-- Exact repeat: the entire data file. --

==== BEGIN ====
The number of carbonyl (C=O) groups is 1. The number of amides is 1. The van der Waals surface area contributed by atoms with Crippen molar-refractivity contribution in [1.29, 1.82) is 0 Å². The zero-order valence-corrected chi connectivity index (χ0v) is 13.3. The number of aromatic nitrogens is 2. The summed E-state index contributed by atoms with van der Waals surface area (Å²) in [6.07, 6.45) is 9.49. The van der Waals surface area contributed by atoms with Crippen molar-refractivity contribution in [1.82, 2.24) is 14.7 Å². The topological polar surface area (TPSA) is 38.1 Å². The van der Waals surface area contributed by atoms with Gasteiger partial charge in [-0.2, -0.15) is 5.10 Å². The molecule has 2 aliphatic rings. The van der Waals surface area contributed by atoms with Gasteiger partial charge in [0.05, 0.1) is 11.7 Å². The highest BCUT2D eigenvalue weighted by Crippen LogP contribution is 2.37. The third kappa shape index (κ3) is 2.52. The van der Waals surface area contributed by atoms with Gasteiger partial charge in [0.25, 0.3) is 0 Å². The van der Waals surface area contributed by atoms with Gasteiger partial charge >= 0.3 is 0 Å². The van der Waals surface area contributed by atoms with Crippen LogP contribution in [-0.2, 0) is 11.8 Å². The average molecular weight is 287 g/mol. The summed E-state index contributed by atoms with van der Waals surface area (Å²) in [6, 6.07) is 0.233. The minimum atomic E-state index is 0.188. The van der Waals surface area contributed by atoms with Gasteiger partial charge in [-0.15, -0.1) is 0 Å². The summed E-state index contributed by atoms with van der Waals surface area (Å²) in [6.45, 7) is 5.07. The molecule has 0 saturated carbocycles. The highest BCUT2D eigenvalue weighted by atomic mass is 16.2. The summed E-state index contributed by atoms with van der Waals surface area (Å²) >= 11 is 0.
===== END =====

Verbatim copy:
The number of carbonyl (C=O) groups is 1. The number of amides is 1. The van der Waals surface area contributed by atoms with Crippen molar-refractivity contribution in [1.29, 1.82) is 0 Å². The zero-order valence-corrected chi connectivity index (χ0v) is 13.3. The number of aromatic nitrogens is 2. The summed E-state index contributed by atoms with van der Waals surface area (Å²) in [6.07, 6.45) is 9.49. The van der Waals surface area contributed by atoms with Crippen molar-refractivity contribution in [1.82, 2.24) is 14.7 Å². The topological polar surface area (TPSA) is 38.1 Å². The van der Waals surface area contributed by atoms with Gasteiger partial charge in [-0.2, -0.15) is 5.10 Å². The molecule has 2 aliphatic rings. The van der Waals surface area contributed by atoms with Gasteiger partial charge in [0.05, 0.1) is 11.7 Å². The highest BCUT2D eigenvalue weighted by Crippen LogP contribution is 2.37. The third kappa shape index (κ3) is 2.52. The van der Waals surface area contributed by atoms with Gasteiger partial charge in [0.25, 0.3) is 0 Å². The van der Waals surface area contributed by atoms with Gasteiger partial charge >= 0.3 is 0 Å². The van der Waals surface area contributed by atoms with Crippen LogP contribution in [-0.2, 0) is 11.8 Å². The average molecular weight is 287 g/mol. The summed E-state index contributed by atoms with van der Waals surface area (Å²) in [6, 6.07) is 0.233. The minimum atomic E-state index is 0.188. The van der Waals surface area contributed by atoms with Gasteiger partial charge in [-0.15, -0.1) is 0 Å². The summed E-state index contributed by atoms with van der Waals surface area (Å²) in [6.45, 7) is 5.07. The molecule has 0 saturated carbocycles. The highest BCUT2D eigenvalue weighted by atomic mass is 16.2. The summed E-state index contributed by atoms with van der Waals surface area (Å²) >= 11 is 0.